Florida law enforcement and criminal justice officials say the use of civil citations for troubled youth, rather than a lock-up, is slashing costs, and giving kids a better chance of a turn-around, and they want the practice to become more widespread, reports Margie Menzel of the News Service of Florida.
But civil citations also represent a new way of doing business that threatens contracts for more traditional providers – mainly those who run detention facilities.
A civil citation is offered in lieu of an arrest only kids who commit misdemeanors. They get one chance to avoid a criminal record that can affect their future educational, professional or military lives – what amounts to a lifelong punishment for an offense such as trespassing or fighting at school.
“We don’t want [youth] to go deeper into the criminal justice system, because it’s detrimental to them and it’s very expensive,” said Steve Casey, executive director of the Florida Sheriffs Association.
Roughly 40 programs statewide offer civil citations, which seek to target the roots of their delinquency through family counseling and substance abuse and mental health treatment.
Miami-Dade public defender Carlos Martinez, who has worked with civil citations for seven years, calls them “one of the most important innovations we’ve had in juvenile justice in the last decade” in his jurisdiction.
“It’s a critical issue in Florida,” he said, where – unlike most other states – if young people are arrested, they get fingerprinted – and their prints are forever on file at the Florida Department of Law Enforcement and the Federal Bureau of Investigation.
“Children as young as five or six have been arrested, said Martinez, “and that information follows them for life, even if the case is dismissed in Florida, even if this person doesn’t have any future problems.”
What’s more, said David Utter, policy director at the Southern Poverty Law Center, often juveniles are arrested and then the charges evaporate, leaving them with criminal records. In 2010, he said, 11,300 young Floridians were arrested at school only to have their cases dismissed or diverted.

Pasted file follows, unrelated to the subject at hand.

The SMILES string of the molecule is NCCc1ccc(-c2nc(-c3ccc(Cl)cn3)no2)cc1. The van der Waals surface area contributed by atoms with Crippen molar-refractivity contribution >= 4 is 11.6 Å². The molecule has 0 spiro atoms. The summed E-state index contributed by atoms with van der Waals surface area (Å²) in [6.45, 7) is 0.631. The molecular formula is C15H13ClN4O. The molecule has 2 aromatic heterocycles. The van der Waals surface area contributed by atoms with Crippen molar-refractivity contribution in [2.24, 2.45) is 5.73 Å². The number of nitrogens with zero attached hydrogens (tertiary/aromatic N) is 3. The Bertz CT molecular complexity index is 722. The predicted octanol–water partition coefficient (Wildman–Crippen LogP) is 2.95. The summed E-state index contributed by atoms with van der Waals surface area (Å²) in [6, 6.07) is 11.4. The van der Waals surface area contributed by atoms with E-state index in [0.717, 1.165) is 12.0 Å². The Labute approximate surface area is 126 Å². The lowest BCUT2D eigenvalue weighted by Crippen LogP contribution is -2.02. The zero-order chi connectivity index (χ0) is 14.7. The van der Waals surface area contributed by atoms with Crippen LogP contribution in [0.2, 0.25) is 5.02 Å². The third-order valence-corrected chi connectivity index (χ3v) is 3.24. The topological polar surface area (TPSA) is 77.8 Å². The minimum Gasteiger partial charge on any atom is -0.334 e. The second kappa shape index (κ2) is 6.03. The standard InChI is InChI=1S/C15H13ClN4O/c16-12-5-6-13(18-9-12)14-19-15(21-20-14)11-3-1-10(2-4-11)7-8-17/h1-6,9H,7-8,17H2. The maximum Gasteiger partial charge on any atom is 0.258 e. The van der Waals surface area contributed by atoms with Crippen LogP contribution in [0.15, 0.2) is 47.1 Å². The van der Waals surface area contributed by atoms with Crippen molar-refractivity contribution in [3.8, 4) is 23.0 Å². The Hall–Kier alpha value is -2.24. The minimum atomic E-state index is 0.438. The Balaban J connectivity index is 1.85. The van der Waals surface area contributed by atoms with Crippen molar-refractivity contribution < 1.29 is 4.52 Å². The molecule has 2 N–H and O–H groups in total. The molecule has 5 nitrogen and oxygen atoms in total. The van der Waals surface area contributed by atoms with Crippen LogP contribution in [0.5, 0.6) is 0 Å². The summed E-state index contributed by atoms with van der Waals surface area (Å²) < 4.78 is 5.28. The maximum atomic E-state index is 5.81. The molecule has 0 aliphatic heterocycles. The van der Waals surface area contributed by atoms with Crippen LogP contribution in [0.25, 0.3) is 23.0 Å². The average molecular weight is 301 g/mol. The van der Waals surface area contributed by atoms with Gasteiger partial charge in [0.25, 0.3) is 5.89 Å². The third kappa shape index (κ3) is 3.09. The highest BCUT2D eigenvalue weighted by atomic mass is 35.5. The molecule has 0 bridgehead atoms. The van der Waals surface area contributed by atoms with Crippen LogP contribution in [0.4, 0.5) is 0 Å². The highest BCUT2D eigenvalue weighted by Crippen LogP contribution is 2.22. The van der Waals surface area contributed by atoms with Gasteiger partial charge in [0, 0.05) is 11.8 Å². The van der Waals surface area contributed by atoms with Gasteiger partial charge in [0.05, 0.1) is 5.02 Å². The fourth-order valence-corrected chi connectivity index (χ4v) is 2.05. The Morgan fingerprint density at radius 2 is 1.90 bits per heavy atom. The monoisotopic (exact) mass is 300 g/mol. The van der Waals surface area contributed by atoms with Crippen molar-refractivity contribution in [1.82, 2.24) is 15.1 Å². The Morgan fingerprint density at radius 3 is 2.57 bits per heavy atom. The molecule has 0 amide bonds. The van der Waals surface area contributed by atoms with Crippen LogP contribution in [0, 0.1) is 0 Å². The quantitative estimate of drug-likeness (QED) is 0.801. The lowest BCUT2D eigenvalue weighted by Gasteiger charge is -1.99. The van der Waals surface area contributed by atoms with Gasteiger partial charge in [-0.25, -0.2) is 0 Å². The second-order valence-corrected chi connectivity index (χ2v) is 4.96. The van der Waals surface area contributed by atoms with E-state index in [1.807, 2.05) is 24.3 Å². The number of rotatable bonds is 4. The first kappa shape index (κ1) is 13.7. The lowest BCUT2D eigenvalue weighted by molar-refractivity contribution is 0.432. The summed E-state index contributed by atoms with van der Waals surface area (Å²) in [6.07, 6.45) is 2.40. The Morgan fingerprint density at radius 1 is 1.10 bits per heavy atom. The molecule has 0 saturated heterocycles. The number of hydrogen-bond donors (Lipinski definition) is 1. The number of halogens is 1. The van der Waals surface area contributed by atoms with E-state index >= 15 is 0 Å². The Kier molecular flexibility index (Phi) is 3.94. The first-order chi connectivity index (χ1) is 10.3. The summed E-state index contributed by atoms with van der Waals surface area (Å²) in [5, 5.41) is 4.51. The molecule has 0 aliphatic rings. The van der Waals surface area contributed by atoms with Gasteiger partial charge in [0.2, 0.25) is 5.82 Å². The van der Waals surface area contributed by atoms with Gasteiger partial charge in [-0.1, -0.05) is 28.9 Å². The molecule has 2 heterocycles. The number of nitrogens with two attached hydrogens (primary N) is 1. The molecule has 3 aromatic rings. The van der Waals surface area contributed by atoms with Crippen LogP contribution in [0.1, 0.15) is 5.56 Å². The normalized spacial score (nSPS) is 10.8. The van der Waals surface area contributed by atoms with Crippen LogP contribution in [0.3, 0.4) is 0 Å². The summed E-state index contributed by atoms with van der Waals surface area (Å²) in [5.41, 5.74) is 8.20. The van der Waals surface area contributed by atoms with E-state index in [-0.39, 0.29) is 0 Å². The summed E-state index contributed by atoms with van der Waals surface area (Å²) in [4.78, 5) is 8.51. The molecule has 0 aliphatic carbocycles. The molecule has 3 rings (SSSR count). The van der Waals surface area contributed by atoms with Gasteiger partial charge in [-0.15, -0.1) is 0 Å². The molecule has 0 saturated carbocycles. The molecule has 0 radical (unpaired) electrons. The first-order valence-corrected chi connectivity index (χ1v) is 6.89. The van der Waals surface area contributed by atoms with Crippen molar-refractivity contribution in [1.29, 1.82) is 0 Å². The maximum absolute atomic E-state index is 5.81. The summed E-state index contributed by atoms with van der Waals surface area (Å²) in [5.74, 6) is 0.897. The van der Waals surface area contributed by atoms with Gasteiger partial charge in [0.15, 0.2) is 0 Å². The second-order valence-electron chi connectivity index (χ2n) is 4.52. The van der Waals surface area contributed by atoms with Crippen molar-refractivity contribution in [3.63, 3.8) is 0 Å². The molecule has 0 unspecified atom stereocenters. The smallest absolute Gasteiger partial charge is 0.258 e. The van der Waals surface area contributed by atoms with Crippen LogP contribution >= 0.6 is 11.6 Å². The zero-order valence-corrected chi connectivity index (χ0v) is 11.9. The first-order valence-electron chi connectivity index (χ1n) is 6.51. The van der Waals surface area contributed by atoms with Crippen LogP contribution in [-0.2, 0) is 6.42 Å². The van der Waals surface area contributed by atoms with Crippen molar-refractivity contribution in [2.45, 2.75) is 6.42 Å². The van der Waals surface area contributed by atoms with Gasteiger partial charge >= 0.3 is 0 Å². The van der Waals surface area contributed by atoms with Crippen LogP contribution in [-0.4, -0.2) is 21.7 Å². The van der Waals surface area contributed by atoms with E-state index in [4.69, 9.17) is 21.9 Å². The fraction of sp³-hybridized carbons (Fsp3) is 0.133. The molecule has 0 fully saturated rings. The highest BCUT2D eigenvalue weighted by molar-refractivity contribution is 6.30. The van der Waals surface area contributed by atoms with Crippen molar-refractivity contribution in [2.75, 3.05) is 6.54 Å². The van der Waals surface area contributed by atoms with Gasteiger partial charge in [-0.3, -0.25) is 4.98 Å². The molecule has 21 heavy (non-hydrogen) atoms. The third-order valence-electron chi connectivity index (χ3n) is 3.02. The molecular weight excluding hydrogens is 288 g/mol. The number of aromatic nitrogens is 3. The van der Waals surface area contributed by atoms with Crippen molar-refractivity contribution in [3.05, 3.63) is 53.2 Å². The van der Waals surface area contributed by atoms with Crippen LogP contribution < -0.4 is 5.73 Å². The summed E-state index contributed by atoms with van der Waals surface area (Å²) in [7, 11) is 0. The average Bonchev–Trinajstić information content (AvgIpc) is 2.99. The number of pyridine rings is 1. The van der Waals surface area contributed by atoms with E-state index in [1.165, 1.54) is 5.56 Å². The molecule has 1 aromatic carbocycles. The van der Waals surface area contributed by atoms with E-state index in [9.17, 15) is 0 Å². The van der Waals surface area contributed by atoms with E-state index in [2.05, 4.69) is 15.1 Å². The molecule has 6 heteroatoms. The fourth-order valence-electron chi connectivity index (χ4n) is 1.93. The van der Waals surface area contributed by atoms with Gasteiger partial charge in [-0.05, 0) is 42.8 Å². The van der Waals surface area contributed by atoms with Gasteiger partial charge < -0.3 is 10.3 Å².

In Florida, criminal records are public records, so a youthful arrest – even if ultimately dismissed – can affect getting an apartment, not to mention a job.
“Future employers will look at it,” agreed Nancy Daniels, public defender for the Second Judicial Circuit and president of the Florida Public Defender Association.
According to a 2011 study by the Florida TaxWatch Center for Smart Justice, civil citation programs save taxpayers between $44 million and $139 million annually and reduce the number of youth in the juvenile justice system by 40 percent – 30,153 youngsters between 8 and 17. The study also showed reduced recidivism and the redirection of time and money to more pressing public safety concerns.
The state Department of Juvenile Justice is strongly behind civil citations, and its research shows that seven percent of youth who receive them go on to re-offend within a year, compared to nine percent of youth who re-offend after participating in prevention programs. Fully 99 percent of those who receive civil citations complete the programs, officials say.
“Eighty-six percent of the children are not violent,” said DJJ Secretary Wansley Walters, “and most are not even serious offenders.”
But while DJJ is working to get stakeholders on board, different jurisdictions have different approaches – teen courts, law enforcement agencies or private providers – to deal with juvenile delinquency.
“We have teen court because it’s so good,” said Scott Wilder, spokesman for the Polk County Sheriff’s Office. Wilder said the teen court program, which uses peer review to decide an offender’s punishment, also eliminates his or her arrest record. “That goes away for them.”
The FSA’s Casey said smaller counties with fewer resources aren’t able to do much in the way of youth diversion. “But DJJ can help, and they are helping,” he said.
Some say the stakeholders have a tendency to guard their turf, at least at first.
In Miami-Dade, said Martinez, there were “lots of challenges” when civil citations came in, “mainly because it was a brand new thing, mainly because it required law enforcement to give up some of the control over the prosecution of cases.
“You had to get everyone at the table discussing it – and actually, they had to see some successes – before pretty much all the police departments bought into civil citation,” he said.
“You’ve got to have buy-in from law enforcement,” agreed Daniels. Civil citations work “very well” in her circuit, she added, because “law enforcement was acclimated to it.”
Joe Clark, executive director of the Eckerd Family Foundation, said it takes at least a year for a new jurisdiction to figure out the civil citation system. However, he said, civil citations are working well in jurisdictions with mature programs.
“People are seeing it as a resource,” said Casey, “and more and more are availing themselves of it.”